Amoeblog


Lee Hazlewood 1929 - 2007

Posted by Whitmore, August 5, 2007 10:30am | Post a Comment


Yesterday, August 4, Lee Hazlewood passed away from renal cancer at the age of 78 in his home in Las Vegas. Born Barton Lee Hazlewood in Mannford, Oklahoma in 1929, he was a music legend and viewed as one of the more iconoclastic figures of 20th-century pop. Just his baritone voice alone made him sound like a cantankerous, hard living son of a bitch. I suspect he was.

Hazlewood was mostly known for his work from the 1950s through the 1970s, he composed such masterpieces as “These Boots Are Made For Walking,”  “Some Velvet Morning,”  “Sand,”  “The Fool,”  “Summer Wine,”  “Houston” and “Trouble Is A Lonesome Town.” He built a reputation as a solo artist, producer, and label owner. In the 1950s he produced Duane Eddy developing the whole ‘twangy’ guitar sound. The single “Rebel Rouser,” co-written by both Eddy and Hazlewood, became a huge international hit in 1958.  As far as being in the public eye, 1965 was his breakthrough year when he teamed up with Nancy Sinatra for a string of hit singles and an album Nancy and Lee.  A few years later his own LHI label, released what is widely considered the first country-rock record, the International Submarine Band featuring Gram Parsons. Over the next couple of decades he produced a series of beautifully odd solo albums that were mostly unheard of in America until Sonic Youth reissued them in the 1990s. His final release, Cake Or Death (Ever), was released earlier this year.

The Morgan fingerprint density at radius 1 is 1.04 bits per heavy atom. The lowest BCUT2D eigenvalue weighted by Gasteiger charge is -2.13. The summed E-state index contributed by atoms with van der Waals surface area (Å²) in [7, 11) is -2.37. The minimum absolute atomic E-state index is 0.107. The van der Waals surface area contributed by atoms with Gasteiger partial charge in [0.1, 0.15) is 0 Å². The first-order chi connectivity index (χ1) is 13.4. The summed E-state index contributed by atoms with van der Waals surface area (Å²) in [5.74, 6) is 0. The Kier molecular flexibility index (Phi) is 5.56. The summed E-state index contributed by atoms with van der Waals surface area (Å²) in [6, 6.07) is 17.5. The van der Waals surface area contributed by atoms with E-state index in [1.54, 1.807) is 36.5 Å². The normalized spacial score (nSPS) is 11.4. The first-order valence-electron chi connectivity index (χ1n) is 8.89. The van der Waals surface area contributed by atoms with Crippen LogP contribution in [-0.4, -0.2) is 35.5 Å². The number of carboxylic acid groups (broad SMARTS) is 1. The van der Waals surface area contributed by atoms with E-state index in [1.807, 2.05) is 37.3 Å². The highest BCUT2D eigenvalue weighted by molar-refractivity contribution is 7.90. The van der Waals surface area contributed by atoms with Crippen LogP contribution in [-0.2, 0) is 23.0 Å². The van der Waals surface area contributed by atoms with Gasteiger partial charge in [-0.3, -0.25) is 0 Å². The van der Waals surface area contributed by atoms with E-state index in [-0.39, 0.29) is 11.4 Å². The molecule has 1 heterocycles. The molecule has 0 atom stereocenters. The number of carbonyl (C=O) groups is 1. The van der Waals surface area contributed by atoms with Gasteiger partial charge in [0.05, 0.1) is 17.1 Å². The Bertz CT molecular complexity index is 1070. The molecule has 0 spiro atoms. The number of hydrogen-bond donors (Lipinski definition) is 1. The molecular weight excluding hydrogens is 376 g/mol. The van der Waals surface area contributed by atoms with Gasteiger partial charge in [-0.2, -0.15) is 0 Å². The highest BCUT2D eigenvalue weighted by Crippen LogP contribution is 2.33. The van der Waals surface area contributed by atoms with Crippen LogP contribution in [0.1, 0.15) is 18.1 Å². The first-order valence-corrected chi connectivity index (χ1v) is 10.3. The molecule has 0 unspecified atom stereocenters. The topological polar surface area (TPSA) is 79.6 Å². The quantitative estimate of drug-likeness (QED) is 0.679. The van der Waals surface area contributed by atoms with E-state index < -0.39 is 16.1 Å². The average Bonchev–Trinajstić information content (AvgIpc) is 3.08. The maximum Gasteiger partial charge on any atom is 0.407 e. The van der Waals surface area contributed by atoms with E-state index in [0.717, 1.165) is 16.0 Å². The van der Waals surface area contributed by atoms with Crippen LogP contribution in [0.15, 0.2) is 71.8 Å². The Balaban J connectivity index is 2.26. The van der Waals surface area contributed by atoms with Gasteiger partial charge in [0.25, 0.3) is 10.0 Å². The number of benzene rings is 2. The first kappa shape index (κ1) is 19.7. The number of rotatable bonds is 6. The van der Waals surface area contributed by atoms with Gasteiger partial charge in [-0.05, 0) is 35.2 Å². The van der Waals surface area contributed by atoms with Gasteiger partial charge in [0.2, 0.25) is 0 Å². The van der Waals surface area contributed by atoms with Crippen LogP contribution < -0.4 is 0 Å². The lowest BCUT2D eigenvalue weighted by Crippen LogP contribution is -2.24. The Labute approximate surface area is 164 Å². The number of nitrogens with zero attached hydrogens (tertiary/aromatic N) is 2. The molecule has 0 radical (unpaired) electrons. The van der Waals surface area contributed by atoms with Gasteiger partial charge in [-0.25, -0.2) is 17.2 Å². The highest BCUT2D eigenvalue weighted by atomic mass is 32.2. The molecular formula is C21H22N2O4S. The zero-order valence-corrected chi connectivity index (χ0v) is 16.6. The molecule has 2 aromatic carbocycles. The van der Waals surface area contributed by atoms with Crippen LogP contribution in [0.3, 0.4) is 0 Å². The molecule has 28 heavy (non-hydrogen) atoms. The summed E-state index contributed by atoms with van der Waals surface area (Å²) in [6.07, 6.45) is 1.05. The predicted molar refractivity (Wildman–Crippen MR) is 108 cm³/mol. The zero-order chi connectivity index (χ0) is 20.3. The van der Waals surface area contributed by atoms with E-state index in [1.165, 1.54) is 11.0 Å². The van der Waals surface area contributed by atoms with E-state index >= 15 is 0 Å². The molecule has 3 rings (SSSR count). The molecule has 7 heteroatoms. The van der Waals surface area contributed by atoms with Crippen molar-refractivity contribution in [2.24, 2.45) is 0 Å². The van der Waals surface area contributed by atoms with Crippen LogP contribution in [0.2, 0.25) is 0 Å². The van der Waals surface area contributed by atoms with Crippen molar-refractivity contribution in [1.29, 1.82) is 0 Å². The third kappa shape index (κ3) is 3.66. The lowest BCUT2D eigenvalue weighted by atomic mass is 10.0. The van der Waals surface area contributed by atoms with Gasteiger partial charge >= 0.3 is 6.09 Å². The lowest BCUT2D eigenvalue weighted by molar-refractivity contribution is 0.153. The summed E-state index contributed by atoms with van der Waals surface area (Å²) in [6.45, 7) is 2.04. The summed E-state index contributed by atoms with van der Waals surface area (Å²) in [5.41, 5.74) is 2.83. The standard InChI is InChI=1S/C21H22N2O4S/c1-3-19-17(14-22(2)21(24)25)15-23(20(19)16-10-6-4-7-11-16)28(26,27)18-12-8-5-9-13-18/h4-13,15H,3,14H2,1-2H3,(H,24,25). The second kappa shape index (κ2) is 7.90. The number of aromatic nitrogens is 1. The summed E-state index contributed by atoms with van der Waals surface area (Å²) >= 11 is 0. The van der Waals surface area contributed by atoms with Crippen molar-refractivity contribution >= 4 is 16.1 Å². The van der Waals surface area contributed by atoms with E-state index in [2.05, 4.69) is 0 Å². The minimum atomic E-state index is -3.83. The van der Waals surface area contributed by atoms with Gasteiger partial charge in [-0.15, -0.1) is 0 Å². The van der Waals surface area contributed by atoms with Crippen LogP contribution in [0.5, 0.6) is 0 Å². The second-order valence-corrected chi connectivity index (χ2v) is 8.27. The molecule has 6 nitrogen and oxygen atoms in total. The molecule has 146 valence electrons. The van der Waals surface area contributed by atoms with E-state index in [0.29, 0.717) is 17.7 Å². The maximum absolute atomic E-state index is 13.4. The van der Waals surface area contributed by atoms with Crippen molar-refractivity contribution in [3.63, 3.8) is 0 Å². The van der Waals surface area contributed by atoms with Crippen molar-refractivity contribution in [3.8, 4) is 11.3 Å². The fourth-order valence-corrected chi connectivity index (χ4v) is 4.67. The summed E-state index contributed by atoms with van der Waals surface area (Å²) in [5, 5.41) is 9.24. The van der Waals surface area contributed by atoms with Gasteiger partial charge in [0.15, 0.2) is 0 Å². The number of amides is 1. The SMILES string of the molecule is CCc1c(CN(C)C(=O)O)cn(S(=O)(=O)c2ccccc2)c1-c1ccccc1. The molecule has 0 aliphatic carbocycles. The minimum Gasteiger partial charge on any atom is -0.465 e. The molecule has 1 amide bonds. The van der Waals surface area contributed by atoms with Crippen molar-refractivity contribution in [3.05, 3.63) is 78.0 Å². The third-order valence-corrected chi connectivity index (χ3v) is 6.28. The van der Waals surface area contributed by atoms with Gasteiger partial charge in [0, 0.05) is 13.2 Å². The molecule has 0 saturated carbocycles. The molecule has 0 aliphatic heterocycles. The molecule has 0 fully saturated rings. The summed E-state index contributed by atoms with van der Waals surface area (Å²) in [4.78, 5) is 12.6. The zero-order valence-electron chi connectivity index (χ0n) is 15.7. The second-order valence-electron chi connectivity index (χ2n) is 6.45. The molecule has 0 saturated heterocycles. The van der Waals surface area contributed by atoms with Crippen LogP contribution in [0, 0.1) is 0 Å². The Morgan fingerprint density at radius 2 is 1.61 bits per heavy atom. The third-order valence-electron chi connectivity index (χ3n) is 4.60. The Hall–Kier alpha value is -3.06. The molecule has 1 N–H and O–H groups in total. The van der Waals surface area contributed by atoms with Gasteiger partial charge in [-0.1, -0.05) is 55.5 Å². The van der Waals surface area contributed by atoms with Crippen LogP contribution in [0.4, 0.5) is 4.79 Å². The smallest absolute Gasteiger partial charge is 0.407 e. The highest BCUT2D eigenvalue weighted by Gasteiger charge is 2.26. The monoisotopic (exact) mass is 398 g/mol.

Side note: I once recorded one of Hazlewood’s songs about 6 or 7 years ago in a duet with Lisa Papineau. The song, “Leather and Lace” from The Cowboy in Sweden album, was the only cut from my CD that got any airplay. But hey! It charted in North Dakota, or was that South Dakota … Minnesota? And Mr. Hazlewood never sued me!

Some Velvet Morning” is one of my favorite Lee Hazlewood song’s. What the hell is it about? Who knows! All I know is that “Phaedra” in Greek mythology commits suicide when she is scorned by her lover Hippolytus. Anyway, it doesn’t matter what it’s about. It’s simply, and weirdly, brilliant.  For all you number nuts out there, the single peaked at number 26 on the Billboard Hot 100 in February 1968, always a good year for music. Here are the lyrics:

Lee:
Some velvet morning when I'm straight
I'm gonna open up your gate
And maybe tell you 'bout Phaedra
and how she gave me life
and how she made it in
Some velvet morning when I'm straight

Nancy:
Flowers growing on the hill
Dragonflies and daffodils
Learn from us very much
Look at us but do not touch
Phaedra is my name

Lee:
Some velvet morning when I'm straight
I'm gonna open up your gate

And maybe tell you 'bout Phaedra
and how she gave me life
and how she made it in

Some velvet morning when I'm straight

Nancy:
Flowers are the things we knew
Secrets are the things we grew
Learn from us very much
Look at us but do not touch
Phaedra is my name

Lee:
Some velvet morning when I'm straight

Nancy:
Flowers growing on the hill

Lee:
I'm gonna open up your gate

Nancy:
Dragonflies and daffodils

Lee:
And maybe tell you 'bout Phaedra

Nancy:
Learn from us very much

Lee:
And how she gave me life

Nancy:
Look at us but do not touch

Lee:
and how she made it in

Relevant Tags

1950's (53), 45's (53), Lee Hazlewood (3), Nancy Sinatra (2), Gram Parsons (5), 1960's (84), Obits (63)